Human Nature After Darwin: A Philosophical Introduction
Richards (Janet Radcliffe)
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Back Cover Blurb

  1. Human Nature After Darwin is an original investigation of the implications of Darwinism for our understanding of ourselves and our situation. It casts new light on current Darwinian controversies, also providing an introduction to philosophical reasoning and a range of philosophical problems.
  2. Janet Radcliffe Richards claims that many current battles about Darwinism are based on mistaken assumptions about the implications of the rival views. Her analysis of these implications provides a much-needed guide to the fundamentals of Darwinism and the so-called Darwin wars, as well as providing a set of philosophical techniques relevant to wide areas of moral and political debate.
  3. The lucid presentation makes the book an ideal introduction to both philosophy and Darwinism as well as a substantive contribution to topics of intense current controversy. It will be of interest to students of philosophy, science and the social sciences, and critical thinking is an original investigation of the implications of Darwinism for our understanding of ourselves and our situation. It casts new light on current Darwinian controversies, also providing an introduction to philosophical reasoning and a range of philosophical problems.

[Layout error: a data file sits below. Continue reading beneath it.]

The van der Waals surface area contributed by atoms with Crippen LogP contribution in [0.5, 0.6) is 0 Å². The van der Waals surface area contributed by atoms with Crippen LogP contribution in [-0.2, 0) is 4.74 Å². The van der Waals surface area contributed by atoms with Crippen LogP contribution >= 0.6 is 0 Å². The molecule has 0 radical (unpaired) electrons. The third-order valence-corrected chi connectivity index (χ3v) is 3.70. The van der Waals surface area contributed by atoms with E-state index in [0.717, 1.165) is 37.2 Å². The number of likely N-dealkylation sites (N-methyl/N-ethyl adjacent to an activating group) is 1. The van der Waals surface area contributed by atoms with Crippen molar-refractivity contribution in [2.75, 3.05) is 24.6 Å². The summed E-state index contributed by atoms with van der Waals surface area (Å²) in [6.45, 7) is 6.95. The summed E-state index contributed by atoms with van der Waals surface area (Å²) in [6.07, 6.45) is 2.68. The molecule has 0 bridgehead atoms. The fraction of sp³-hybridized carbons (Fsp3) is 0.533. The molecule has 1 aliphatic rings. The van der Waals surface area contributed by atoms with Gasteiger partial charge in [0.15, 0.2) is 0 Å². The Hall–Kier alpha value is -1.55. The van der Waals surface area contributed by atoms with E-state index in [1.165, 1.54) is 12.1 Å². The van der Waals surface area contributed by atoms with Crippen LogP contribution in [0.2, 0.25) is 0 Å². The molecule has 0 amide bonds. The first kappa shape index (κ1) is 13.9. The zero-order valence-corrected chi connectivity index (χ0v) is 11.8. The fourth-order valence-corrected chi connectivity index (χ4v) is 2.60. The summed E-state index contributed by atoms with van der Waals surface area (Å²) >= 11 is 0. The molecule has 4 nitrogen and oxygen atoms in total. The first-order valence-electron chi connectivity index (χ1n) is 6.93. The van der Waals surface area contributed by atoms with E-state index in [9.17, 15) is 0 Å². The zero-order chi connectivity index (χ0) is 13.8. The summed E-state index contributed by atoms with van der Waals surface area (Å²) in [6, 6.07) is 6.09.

Amazon Customer Review
  1. This book achieves its goals, but one goal is to be excruciatingly systematic. It is a pity that it is not more widely read, especially by those who argue about the broader implications of Darwinism. "If your reasoning from premises about facts to conclusions about actions goes wrong because of muddle, or equivocation, or mistakes in logic, then your practical conclusions will be just as unreliable as if you get the facts wrong" (269). Thus concludes this book.
  2. Having read many books on both Darwinian evolution and philosophy, I was intrigued by this book, which was advertised as an exploration of the philosophical implications of evolution in general, including evolutionary psychology.